Monday, May 14, 2012

Cruising Puget Sound through Ballard Locks to Lake Washington

You enter Lake Washington from Puget Sound through the Hiram M. Chittenden Locks, commonly called the Ballard Locks. There are two locks and pleasure boats can use both. There are numerous stories and rumors about problems and difficulty with the locks but these stories are overrated. I have been through many times with both novice and experienced (with the locks) captains and never encountered a problem. A larger boat requires two people that are alert and have basic common sense to handle the lines and engine. You need two 50 ft lines if you are going through the large locks. One person can handle a small boat that usually ties to the side of a larger boat inside the locks. I have been through the locks alone on my ten foot WaveRunner.
Adjacent to the Locks is the dam that controls the level of the fresh waterways. The dam includes fish ladders. The locks and dam are open to the public and are a popular tourist stop. There is public parking and access on both sides of the canal.
After passing through the locks you travel through the Lake Washington Ship Canal to Lake Union. The canal takes you past much of the area’s historical and modern boating and boat building industry.
Fisherman’s Terminal and Salmon Bay are on the south side of the Ship Canal just east of the locks. Fisherman’s Terminal has a lot of commercial activity and a marina for pleasure craft. You may see here some of the boats used in TV’s popular “Deadliest Catch.” The Terminal also has guest moorage for its shops and restaurants.
After Fisherman’s Terminal you pass under the old Ballard and Fremont draw bridges. On the east of Lake Union there are an additional two drawbridges. The vessel clearance without opening the bridges ranges from 30 to 46 feet. Tall vessels navigating these waterways should be familiar with Seattle’s DOT “Bridge Openings” website. A vessel may request an opening during daytime operating hours (which vary) with a one long and one short whistle signal.
On the northwest corner of Lake Union you pass the famous “Sleepless in Seattle” floating home.
Lake Union and Portage Bay are known for their floating home communities. The largest of these communities are on the northeast end of Lake Union.
Lake Union offers fabulous views of the Seattle skyline and the Space Needle. At the south end of Lake Union are numerous excellent waterfront restaurants with guest docking.
Bill Gates keeps his floating helipad in a marina in southwest Lake Union. The helipad motors to the shore of his Medina mansion and convention center when he wants to use it.
On the north end of Lake Union is Ivar’s Salmon House with guest docking for up to twenty vessels. This is a popular place to dock and enjoy some refreshments and the view. Dale Chihuly’s Studio is adjacent to the east. The studio was much more interesting before it was remodeled.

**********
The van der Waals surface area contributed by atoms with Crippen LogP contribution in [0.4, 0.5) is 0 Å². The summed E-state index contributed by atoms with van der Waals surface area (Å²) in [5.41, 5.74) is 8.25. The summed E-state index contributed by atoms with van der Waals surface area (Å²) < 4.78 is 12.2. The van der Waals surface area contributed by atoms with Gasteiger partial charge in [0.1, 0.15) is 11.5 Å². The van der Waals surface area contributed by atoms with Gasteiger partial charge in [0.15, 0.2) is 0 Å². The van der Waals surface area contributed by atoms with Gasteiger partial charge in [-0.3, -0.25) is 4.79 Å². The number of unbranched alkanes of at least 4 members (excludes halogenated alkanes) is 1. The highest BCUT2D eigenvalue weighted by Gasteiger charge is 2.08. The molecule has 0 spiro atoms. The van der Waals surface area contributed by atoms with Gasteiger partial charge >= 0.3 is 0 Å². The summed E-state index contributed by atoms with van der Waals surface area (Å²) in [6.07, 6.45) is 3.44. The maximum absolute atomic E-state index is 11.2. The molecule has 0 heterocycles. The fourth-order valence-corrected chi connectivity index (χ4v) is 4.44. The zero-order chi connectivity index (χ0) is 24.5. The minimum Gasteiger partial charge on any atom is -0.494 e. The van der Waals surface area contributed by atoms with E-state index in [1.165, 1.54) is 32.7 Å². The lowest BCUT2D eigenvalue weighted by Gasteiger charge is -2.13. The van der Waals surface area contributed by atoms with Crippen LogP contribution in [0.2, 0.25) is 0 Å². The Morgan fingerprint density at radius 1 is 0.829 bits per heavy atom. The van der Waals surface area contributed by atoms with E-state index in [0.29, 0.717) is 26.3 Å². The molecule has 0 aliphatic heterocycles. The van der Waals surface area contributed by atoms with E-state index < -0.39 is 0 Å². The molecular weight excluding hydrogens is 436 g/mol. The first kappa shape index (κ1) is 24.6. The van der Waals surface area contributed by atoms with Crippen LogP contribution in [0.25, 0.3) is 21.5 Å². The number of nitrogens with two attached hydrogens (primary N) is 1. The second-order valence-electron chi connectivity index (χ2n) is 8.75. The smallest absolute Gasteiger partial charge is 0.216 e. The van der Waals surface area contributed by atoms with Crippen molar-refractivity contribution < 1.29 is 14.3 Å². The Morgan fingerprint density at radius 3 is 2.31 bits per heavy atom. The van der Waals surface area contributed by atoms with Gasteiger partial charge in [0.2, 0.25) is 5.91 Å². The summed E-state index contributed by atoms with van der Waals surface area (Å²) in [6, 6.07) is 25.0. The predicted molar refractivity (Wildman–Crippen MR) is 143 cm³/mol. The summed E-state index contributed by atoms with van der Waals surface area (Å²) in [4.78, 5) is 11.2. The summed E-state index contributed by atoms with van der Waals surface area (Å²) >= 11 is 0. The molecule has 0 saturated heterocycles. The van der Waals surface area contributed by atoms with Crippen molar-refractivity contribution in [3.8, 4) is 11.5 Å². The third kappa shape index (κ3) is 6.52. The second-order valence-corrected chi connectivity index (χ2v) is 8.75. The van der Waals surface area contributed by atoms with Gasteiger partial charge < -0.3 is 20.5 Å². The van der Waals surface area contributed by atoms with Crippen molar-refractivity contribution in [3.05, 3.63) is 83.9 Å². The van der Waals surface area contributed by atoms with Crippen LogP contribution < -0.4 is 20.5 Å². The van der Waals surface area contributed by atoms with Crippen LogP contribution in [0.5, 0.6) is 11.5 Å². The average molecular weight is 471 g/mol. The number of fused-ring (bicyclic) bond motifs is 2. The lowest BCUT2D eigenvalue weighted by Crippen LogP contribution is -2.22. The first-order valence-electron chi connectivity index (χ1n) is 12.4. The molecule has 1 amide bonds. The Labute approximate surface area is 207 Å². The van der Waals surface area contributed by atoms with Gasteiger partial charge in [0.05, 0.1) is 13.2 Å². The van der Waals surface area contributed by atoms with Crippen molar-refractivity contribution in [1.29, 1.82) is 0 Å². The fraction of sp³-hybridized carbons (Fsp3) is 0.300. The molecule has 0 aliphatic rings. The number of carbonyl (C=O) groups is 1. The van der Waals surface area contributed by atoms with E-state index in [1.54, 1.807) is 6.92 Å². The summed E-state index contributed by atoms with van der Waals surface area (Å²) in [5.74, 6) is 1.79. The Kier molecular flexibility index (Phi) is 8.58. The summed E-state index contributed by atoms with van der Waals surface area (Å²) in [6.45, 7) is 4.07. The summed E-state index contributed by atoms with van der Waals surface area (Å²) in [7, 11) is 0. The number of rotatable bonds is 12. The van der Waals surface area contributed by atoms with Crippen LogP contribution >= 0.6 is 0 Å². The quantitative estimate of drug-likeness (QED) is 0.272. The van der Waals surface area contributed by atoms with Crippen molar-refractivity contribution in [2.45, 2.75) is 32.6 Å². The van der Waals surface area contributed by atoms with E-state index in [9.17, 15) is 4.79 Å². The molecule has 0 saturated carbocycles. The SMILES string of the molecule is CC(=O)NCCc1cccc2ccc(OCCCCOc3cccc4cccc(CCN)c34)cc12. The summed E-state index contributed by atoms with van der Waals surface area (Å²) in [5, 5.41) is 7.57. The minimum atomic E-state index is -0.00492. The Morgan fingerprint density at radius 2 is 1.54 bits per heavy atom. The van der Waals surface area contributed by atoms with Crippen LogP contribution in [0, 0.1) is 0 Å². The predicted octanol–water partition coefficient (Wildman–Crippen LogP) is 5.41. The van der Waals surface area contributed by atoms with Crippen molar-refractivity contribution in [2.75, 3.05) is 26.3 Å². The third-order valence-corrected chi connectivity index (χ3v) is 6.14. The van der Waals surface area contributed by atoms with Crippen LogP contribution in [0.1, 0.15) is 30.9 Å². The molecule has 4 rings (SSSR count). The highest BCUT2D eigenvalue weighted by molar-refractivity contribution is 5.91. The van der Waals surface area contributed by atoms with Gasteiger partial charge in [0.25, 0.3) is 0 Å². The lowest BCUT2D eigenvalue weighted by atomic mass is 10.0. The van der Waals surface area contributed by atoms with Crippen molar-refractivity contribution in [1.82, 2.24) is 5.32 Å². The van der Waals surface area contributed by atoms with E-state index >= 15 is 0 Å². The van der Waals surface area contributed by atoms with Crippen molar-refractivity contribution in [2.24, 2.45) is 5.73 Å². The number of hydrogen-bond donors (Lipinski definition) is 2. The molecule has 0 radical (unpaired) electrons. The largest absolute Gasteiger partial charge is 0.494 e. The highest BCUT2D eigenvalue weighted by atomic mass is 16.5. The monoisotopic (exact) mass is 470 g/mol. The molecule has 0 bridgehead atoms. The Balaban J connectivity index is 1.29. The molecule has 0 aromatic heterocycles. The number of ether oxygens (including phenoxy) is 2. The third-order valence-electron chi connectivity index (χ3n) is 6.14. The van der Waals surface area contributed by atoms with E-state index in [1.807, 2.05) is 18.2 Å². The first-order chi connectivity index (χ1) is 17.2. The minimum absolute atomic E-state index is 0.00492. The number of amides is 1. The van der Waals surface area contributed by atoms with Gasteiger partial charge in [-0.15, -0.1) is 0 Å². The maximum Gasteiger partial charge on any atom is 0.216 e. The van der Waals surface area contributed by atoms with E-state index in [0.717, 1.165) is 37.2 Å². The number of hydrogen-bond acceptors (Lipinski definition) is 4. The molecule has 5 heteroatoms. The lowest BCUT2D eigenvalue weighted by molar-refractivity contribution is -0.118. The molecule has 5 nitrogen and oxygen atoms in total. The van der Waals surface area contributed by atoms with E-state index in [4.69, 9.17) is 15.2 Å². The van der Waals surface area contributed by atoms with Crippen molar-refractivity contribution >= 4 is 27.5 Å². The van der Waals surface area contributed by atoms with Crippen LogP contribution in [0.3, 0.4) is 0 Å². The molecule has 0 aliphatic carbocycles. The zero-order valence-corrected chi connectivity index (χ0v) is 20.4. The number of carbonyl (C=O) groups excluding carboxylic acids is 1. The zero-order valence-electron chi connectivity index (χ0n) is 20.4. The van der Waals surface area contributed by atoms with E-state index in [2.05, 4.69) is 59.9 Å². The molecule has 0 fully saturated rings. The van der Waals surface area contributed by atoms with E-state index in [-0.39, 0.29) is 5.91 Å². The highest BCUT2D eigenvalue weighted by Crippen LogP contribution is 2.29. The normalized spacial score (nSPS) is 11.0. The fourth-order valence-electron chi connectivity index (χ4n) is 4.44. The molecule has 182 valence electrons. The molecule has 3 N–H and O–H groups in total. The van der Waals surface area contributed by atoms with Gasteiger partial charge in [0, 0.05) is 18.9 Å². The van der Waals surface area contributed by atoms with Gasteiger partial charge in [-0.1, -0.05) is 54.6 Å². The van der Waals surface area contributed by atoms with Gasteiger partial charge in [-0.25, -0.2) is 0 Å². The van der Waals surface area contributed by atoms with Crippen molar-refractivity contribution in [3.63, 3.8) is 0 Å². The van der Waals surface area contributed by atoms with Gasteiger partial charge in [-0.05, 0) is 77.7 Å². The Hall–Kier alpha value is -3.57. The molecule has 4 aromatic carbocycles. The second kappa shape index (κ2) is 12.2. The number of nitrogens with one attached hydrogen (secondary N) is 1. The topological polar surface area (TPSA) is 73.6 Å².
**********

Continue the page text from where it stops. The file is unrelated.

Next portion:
After Lake Union you pass under the I-5 Bridge and another drawbridge into Portage Bay. This is the home of the Seattle Yacht Club and Queen City Yacht Club. Next is the Montlake Cut. The University of Washington borders the north shore of Portage Bay and the cut. The cut was completed in 1917 and had the most expensive construction cost of the canals that connect Lake Washington to the Sound. The opening of the cut lowered Lake Washington nine feet. Prior to the cut, LW water exited at the south end of the lake where the Cedar River now flows into the lake.
You enter Lake Washington in Union Bay and into the largest open section of the lake. State Route 520 Floating Bridge is to the immediate south. The bridge crosses the lake near the north-south center. The north end of the lake is less populated than the south end.
The University of Washington Husky Stadium is adjacent to Union Bay just north and across the water from SR-520. Many fans go to the UW Huskies home football games by boat and have “sailgate” parties on the water. These parties were featured in a 12/28/11 Seattle Mansions post.
The two floating bridges crossing Lake Washington were built in 1940 and 1963 and promoted development of Mercer Island and the area east of the lake known as “The Eastside.” The northern 1963 (state route) 520 bridge, also know as “The Evergreen Point Floating Bridge,” at 7,578 feet, is the longest floating bridge in the world. This bridge connects Seattle to Medina and points east. The west end of the bridge is in Madison Park, a Seattle neighborhood, and the east end is in Medina, the heart of Billionaire Row. The vertical clearance for boats is 45 feet at the west end and 75 feet at the east end of the bridge. Looking at the center of the bridge you see two wide sections. The outside sections are floating and the roadway is suspended between these sections. This part of the roadway can be lifted by the floating outside structures and the roadway in between floats under the raised roadway creating a drawbridge opening for large ships and barges.

(This is the second chapter [go to next chapter, “Cruising Seattle’s LW Emerald Coast”] of our “Lake Washington Cruising” article/series. The chapters are being posted in reverse order. When all chapters are posted they will be in order in this blog with the first chapter at the top. You can read and print an abbreviated pdf version of the entire article/series.)

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